Intervention in Huawei Arrest Would Set Dangerous Precedent

Wendy Cutler on CNN Newsroom

The following is the complete transcript of ASPI Vice President Wendy Cutler's interview with Brooke Baldwin of CNN Newsroom on December 13, 2018.

Brooke Baldwin: With me now, Wendy Cutler, former acting deputy U.S. trade representative in the Obama administration. She was responsible for Trans-Pacific Partnership (the TPP deal), U.S.-Korea free trade deal. When you wrote that using this arrest for political ends would encourage China to essentially fight back, did Trump make it clear that that is exactly what he is doing?

Wendy Cutler: What is happening it is hard to keep up with all of these developments. It is interesting that the President is seeming to suggest that we may be willing to go soft on law enforcement issues if China makes big moves on the trade front. And, in fact, the trade talks are moving ahead. But, the Chinese now seem to be taking their anger and retaliation out against Canada, where the senior Huawei executive is being detained.

Brooke Baldwin: What kind of precedent would this set?

Wendy Cutler: I think a very dangerous precedent. I think it seems to be suggesting that if someone violates U.S. law, maybe we can ‘close our eyes’ and put the issue to aside if we can get the country to buy more soybeans or open their market to autos. In addition, I think it really complicates the trade negotiations. They are complicated enough. China has kept these issues so far with the United States on separate lanes. And now sending the signal to China that it is kind of all on the table and maybe it can all get muddled up, I think this can complicate the ability to achieve success in the trade talks, not provide the leverage that the President is suggesting.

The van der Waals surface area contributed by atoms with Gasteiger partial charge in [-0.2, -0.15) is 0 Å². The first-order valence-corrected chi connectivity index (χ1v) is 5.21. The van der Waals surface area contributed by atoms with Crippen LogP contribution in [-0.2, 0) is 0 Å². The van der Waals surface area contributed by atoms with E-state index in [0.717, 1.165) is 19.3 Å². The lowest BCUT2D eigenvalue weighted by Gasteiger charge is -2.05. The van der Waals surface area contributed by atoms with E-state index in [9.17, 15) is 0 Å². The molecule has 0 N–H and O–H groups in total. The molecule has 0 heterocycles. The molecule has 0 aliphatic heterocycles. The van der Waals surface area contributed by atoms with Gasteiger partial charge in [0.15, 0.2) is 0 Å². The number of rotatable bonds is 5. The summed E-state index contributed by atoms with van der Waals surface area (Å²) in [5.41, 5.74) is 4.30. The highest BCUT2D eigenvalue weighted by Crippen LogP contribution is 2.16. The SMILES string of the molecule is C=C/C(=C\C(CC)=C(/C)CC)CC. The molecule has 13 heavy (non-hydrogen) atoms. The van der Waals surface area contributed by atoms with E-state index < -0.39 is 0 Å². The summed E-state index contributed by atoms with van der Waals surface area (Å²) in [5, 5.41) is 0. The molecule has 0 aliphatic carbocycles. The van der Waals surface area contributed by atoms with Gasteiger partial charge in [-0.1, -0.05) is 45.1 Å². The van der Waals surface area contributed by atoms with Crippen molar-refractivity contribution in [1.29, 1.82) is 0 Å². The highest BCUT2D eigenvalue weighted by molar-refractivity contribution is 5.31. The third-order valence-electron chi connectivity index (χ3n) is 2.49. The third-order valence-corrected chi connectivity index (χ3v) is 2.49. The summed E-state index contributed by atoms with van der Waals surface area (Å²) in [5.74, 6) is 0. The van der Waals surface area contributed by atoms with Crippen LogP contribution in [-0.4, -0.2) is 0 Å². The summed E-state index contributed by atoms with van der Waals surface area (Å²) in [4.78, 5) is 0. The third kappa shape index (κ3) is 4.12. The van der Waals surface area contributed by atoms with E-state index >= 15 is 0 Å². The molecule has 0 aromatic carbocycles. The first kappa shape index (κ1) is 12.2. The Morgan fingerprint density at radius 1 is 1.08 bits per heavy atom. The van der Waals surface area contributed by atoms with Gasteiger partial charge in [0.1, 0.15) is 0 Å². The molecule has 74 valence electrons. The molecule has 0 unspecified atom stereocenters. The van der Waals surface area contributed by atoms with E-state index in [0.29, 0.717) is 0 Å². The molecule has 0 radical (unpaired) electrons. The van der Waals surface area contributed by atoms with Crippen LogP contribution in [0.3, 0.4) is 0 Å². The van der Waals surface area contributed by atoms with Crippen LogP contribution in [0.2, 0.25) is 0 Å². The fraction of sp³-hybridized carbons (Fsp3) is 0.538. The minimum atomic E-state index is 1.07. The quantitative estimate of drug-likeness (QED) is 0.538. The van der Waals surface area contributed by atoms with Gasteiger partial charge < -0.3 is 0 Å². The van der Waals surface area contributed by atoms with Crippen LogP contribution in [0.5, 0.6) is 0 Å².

Brooke Baldwin: So, what would you then say to critics of the Obama administration, saying that people were used then as chips in the Iran deal?

Wendy Cutler: I do not know the specifics of that, but I am not saying that there are no instances where one does not look at the overall relationship and make decisions. But in this instance, a senior Huawei executive is being charged with bank fraud. That is a very serious alleged violation. And for law enforcement authorities, it must be the result of a long investigation, and once again, sending the signal that we may be willing to trade this away, just seems to go against everything we stood for, with respect to rule of law. And it really sends a green light to China and to other countries, that maybe the door is open for them to be conflating such issues as well.

Brooke Baldwin: If you were a U.S. diplomat or some top business leader and you were traveling to China right about now, would you be a little nervous?

Wendy Cutler: Yes, I would be extremely careful now. So far, U.S. executives seem to be safe but I do not think this incident is over yet. I think, over the next few days and even the next month or so, things will unfold and, perhaps, other law enforcement actions will be taken against China as well.